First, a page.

The pit made the voice echo so she couldn’t figure out where it originated. But she felt a hand tug at her hair. She turned to see a woman about the age of her mother pulling her towards an opening in the rock wall of the temple.
“Come now, mistress! You must move quickly!”
“I can’t see!”
“You can see well enough! No light here!”
She scrambled along the net towards the opening, finding handles fixed to the walls so she could pull herself through. Her savior pushed her further into a narrow rock tunnel and then turned back to the net. Aracha thought she could see the woman taking a small vial from a pouch and sprinkling it on the net.
“What are you doing?”
“I am destroying the net.”
“But they will sacrifice another girl!”
“Yes. And we will build another net. Go on. I will follow you in a moment.”
Ahead of her, impossibly far it seemed, there was a light. She scrambled towards it, suddenly energized by the knowledge she was not going to be dying after all.
The light grew brighter and she could see an opening. The walls were covered in portraits of young women drawn in different hands. Self portraits, perhaps, of all the girls who had come before her.
Emerging into the light, she found herself in a room that should not have existed for it was larger than the base of the temple. There were dozens of women of different ages waiting to meet her. Many of her own age, some she recognized, rushed to embrace her.
“You are here,” they exclaimed,”it is time!”
An old woman approached her and smiled. “Aracha,” she said with surprising familiarity,”I have been waiting a long time. Longer than usual.”
“How do you know who I am?”
“We have met many times before.”
Aracha looked hard at the old woman. She was certain she would have remembered meeting someone so striking and yes, there was something familiar about her.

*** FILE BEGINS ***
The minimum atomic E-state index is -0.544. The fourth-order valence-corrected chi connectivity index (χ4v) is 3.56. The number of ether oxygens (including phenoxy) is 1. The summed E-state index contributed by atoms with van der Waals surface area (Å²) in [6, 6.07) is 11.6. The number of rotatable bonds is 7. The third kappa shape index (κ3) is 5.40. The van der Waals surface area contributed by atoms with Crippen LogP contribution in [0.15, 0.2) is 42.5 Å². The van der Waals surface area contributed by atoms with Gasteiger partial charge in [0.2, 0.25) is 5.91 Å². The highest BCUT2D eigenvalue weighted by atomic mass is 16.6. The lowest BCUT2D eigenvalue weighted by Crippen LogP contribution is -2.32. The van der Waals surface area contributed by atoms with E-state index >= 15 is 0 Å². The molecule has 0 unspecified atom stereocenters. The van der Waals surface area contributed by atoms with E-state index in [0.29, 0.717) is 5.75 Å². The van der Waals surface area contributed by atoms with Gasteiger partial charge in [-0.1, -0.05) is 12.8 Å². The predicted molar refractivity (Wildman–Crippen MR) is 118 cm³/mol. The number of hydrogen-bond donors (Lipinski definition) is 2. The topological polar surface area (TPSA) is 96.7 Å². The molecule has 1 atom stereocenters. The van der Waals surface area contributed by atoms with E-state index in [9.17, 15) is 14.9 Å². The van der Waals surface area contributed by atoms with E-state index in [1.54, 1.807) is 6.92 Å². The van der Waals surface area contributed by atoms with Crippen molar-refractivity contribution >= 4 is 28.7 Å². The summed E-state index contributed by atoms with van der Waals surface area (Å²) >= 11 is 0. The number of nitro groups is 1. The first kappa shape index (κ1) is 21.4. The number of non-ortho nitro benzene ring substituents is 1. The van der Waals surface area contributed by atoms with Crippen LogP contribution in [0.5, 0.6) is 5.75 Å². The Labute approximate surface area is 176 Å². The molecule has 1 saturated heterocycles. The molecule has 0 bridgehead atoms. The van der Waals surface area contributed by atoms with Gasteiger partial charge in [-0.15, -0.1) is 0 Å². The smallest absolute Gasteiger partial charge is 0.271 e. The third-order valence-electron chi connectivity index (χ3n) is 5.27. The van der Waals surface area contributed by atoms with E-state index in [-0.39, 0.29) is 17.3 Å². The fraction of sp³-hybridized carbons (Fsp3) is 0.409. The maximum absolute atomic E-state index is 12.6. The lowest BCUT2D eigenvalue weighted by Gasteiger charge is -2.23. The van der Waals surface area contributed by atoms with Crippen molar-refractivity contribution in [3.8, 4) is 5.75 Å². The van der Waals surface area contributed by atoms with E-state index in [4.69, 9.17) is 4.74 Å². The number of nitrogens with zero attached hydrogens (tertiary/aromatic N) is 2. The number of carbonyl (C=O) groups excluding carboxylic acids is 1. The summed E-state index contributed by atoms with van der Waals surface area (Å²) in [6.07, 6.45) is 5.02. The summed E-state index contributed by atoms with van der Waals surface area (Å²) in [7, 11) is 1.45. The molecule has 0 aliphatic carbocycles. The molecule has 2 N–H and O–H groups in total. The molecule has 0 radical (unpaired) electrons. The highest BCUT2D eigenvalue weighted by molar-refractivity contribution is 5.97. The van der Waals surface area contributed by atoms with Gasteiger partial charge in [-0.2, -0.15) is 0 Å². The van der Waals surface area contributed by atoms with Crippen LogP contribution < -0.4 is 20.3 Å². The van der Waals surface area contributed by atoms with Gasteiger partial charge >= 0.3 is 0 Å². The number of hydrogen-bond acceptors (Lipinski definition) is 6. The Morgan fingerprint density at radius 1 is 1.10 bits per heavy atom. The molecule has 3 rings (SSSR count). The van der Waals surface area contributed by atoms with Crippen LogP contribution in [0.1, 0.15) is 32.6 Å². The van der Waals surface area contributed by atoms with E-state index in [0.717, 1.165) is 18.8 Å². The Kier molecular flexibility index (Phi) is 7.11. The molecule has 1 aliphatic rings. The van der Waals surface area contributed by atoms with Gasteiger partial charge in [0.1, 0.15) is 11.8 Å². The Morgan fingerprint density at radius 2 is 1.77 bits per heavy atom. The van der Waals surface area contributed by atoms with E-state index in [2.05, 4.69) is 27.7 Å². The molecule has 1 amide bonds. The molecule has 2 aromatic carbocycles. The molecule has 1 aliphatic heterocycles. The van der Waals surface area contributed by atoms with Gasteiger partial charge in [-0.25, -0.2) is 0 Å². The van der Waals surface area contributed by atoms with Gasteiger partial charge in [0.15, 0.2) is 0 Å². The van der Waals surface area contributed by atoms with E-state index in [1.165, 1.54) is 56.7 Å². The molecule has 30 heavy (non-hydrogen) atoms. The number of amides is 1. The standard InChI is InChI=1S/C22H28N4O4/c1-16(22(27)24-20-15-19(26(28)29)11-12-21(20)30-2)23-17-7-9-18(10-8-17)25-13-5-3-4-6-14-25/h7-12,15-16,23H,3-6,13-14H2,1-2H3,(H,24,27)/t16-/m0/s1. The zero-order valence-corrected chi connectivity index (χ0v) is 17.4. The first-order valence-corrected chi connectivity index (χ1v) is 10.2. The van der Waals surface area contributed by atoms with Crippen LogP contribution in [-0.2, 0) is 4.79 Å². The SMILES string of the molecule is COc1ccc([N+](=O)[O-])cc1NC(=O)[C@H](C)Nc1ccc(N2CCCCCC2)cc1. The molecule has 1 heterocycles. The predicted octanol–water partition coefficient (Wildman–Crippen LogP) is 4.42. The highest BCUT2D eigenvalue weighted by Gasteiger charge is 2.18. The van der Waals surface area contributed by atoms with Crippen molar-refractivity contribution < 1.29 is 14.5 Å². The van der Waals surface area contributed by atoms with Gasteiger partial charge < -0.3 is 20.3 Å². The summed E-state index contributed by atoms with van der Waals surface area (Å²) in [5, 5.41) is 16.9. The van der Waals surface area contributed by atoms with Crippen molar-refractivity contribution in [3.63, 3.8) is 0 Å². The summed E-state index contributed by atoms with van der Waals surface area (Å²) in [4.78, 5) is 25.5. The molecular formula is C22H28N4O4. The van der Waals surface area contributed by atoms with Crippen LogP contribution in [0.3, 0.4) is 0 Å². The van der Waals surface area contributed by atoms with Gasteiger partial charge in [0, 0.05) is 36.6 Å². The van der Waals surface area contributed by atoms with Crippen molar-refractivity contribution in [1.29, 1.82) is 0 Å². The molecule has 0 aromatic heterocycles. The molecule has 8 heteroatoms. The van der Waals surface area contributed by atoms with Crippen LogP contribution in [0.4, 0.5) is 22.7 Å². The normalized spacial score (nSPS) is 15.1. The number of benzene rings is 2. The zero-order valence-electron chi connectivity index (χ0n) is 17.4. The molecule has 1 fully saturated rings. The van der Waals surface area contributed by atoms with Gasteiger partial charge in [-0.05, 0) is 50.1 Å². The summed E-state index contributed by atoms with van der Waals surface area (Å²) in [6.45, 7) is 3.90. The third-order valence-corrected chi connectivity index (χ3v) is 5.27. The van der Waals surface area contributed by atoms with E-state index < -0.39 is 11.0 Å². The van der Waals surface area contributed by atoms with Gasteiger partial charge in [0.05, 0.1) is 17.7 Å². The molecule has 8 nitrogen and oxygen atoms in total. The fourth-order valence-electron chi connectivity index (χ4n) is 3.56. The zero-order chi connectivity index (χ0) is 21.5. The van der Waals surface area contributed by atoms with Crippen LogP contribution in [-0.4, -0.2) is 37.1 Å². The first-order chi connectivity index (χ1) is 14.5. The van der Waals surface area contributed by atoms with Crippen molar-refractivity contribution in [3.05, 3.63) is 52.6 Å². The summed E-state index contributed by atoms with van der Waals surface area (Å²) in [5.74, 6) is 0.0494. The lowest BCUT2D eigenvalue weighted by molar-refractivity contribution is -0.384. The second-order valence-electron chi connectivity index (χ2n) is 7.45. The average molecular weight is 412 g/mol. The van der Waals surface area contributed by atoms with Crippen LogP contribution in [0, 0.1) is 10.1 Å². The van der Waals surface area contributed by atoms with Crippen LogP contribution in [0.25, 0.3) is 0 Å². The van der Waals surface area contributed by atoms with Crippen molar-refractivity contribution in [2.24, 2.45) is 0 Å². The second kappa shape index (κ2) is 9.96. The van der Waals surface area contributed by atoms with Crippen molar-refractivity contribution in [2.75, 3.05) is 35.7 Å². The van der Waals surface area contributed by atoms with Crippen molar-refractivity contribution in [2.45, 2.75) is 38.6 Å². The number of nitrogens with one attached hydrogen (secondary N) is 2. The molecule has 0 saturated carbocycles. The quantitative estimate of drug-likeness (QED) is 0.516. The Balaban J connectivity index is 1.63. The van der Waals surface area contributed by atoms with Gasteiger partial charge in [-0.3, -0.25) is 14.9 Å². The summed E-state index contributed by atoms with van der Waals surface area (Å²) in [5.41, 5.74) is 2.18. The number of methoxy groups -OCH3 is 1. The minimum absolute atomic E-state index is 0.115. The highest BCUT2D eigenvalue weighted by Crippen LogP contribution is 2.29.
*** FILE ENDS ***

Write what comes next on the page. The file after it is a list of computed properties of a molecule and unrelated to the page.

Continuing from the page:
“I don’t think we’ve…”
“Yes we have met. I have been here for hundreds of years, helping to weave the webs that save the lives of my sisters and keep them safe from the priests. Every spring, they would throw an innocent child down the pit and I would catch her. Most of the time. Then I would make it rain so they wouldn’t sacrifice another one for another year.”
“You make it rain? So the gods are real?”
“Oh no, child. There are no gods. Not gods as the priests would have you believe. There are those who are sensitive to the turning of the season and the lives of the animals. We can convince spiders to weave a web that will save a young girl’s life. We can coax rain from the sky. Or we can convince the clouds to drift away from our lands and take the rain with them.”
“But who are you?”
“I am you. And you are me. I have been thrown down this pit a dozen times and each time, I must wait for you to renew the cycle. Take my hand.”
Aracha had known less fear when she stood on the edge of the pit. Already she could feel the knowledge from her older self reaching out to work their way into her memories.
The reflections of centuries flowed into her head. She watched herself learn how to build a sanctuary between the folds of reality. She watched herself rescue so many women from death by superstition and she mourned each time she failed. She could feel the power that grew each time her reincarnated self joined with the spirits of her past. And she knew what she had to do.
The old woman was gone. And Aracha stood alone, still in the body of a fifteen year old girl but looking much older.
The woman who had rescued her came close and looked into her eyes, searching for the old woman she had known for many years.
She was there and she was not. Each time they joined, the new incarnation of Aracha would be different from the last. This incarnation was braver. She was stronger. And she was tired of the cycle.
“Mistress,” the woman began.
Aracha interrupted her,.“We must prepare, Mischa, for they will certainly throw another soon enough.”
“But can’t you make it rain? Can’t you make them stop?”
“I can make it rain. But that will not make them stop. We deserve to live in the sun. To grow our own crops. To raise our own children. We deserve to be free from this prison I have built.”
“You told me this was a sanctuary.”
“If we cannot leave, a sanctuary is no better than a prison.
“But without rain…”
“They will send more. Yes. They will send more. But it shall not rain. It will not rain until every one of them dies or leaves this place. So prepare, Mischa. There will be many more.”
Aracha looked about the room at the women whose lives were now her responsibility. She allowed herself a moment to mourn.
Her family had been forced to sacrifice her so that they could live. And now she was forced to sacrifice them so these women could live.
It wasn’t fair. But it was the only answer.